Health literacy is vital to good health and wellbeing. It is fundamental to achieving the Sustainable Development Goals by 2030 and is a crucial tool to deliver universal health coverage. People need to know how to prevent disease and navigate health-care systems to ensure good health outcomes. However, many are not able to make healthy choices, even in countries with the strongest health systems. Why is this? Traditionally, health literacy has focused on an individual's ability to access, understand, appraise, and use information to maintain good health. Of course, such knowledge is important. But this approach neglects the societal and structural forces that shape our choices. In many parts of the world, health decisions occur within the family. The health of communities is often dictated by social and environmental factors outside the control of individuals. Research progress in these areas has been slow, and many health interventions still leave people behind. The result has been a health failure.
However, change is beginning to happen. Health literacy was recognised as a critical determinant of health in the WHO Shanghai Declaration in 2016, and has been recast as a collective practice of a community working to enable and build knowledge, rather than placing responsibility on the individual. A new WHO report on health literacy, published on Nov 6, advances this approach for non-communicable diseases, but its lessons apply across health care. The report calls for co-designed approaches, whereby the voices of users and of those who deliver interventions are incorporated into the design of the services. To deliver these services and make the health-care system more user friendly and accessible, front-line health and social workers must be better trained to engage and interact with the populations they serve. The report also calls for an integrative approach to develop health literacy interventions that involve a range of community-based organisations—not just medical centres—including schools, churches, sports groups, and workplaces. For example, health literacy programmes should be introduced in childhood and should be part of school curriculums. They should be designed and adapted to the needs of individual communities, through the involvement of local students and teachers. Ensuring health literacy must be a whole-of-society endeavour—at the individual, community, and national level—and work across sectors, not just health.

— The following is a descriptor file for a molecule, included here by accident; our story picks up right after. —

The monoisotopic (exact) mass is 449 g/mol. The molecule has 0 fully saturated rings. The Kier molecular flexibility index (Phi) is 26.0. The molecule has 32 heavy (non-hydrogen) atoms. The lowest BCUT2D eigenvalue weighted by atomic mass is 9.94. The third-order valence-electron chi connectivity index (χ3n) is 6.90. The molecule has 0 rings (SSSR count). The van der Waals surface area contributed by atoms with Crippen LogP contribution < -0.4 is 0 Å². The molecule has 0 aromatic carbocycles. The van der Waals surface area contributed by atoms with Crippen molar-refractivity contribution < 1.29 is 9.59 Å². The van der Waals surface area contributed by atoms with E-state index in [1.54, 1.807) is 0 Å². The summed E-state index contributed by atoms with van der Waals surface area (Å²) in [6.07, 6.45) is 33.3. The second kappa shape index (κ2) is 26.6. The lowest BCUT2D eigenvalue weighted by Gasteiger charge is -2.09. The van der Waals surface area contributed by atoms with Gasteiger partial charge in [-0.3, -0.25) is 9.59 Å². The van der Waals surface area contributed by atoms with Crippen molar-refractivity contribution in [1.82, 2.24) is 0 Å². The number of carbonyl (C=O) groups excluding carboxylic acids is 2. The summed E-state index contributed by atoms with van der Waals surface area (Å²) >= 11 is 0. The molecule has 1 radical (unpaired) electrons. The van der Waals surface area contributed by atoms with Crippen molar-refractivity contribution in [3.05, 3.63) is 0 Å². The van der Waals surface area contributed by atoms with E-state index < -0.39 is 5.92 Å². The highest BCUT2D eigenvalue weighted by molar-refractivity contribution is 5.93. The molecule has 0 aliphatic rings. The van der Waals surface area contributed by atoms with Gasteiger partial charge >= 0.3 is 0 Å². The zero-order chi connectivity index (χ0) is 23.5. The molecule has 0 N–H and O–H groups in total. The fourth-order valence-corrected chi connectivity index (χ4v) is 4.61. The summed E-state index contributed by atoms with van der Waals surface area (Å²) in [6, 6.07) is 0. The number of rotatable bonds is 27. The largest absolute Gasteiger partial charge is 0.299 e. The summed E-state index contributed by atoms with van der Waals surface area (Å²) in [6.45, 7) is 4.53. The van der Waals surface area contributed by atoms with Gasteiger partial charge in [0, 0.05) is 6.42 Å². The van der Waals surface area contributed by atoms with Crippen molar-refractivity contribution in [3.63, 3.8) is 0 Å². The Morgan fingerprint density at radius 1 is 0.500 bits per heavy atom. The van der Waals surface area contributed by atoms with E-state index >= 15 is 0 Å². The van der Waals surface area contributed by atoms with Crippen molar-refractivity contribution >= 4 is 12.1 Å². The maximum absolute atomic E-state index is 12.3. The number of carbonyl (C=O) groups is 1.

This approach is right, but the WHO report glosses over fundamental challenges to this vision of health literacy; in particular, the commercial determinants of health—ie, the corporate influence on health behaviours. The private sector sets research agendas, shapes narratives, and markets its products in ways that compromise health literacy, not only by misleading individuals, but also by fostering unhealthy communities and societies. The most egregious examples come from the manufacturers of tobacco, alcohol, and junk food. Over the past five decades, the tobacco industry has actively given false information and used its power to increase profits, regardless of the consequences to health. Health-care stakeholders have often struggled to amplify their voices over the messages of the private sector. Alongside this challenge is the rise of misinformation, particularly on social media. False information, spread regardless of the intent to mislead, can leave people in a state of epistemic helplessness. Even the most rational individual cannot make sensible, healthy decisions when bombarded with incorrect information. How can people, families, and communities know which sources of information to trust amid contradictory advice? How can WHO and other health stakeholders ensure that their information is the source that is amplified and used? How can health literacy be achieved in a world awash with false and misleading information?
We urgently need effective responses to these questions. Every person has a right to health. The ability to realise that right depends on everyone understanding their health, being able and empowered to make healthy choices, and being able to access effective interventions. Without understanding the ways that neglected communities learn, more people will be left behind. Most importantly, policy makers need to understand health literacy and how their decisions will impact different populations. A whole-of-society approach to health literacy is needed to remedy these issues. But it will be doomed to failure if it does not account for and address the fundamental drivers of what shapes our understanding of health and what makes our societies unhealthy in the first place—not least, the commercial determinants of health.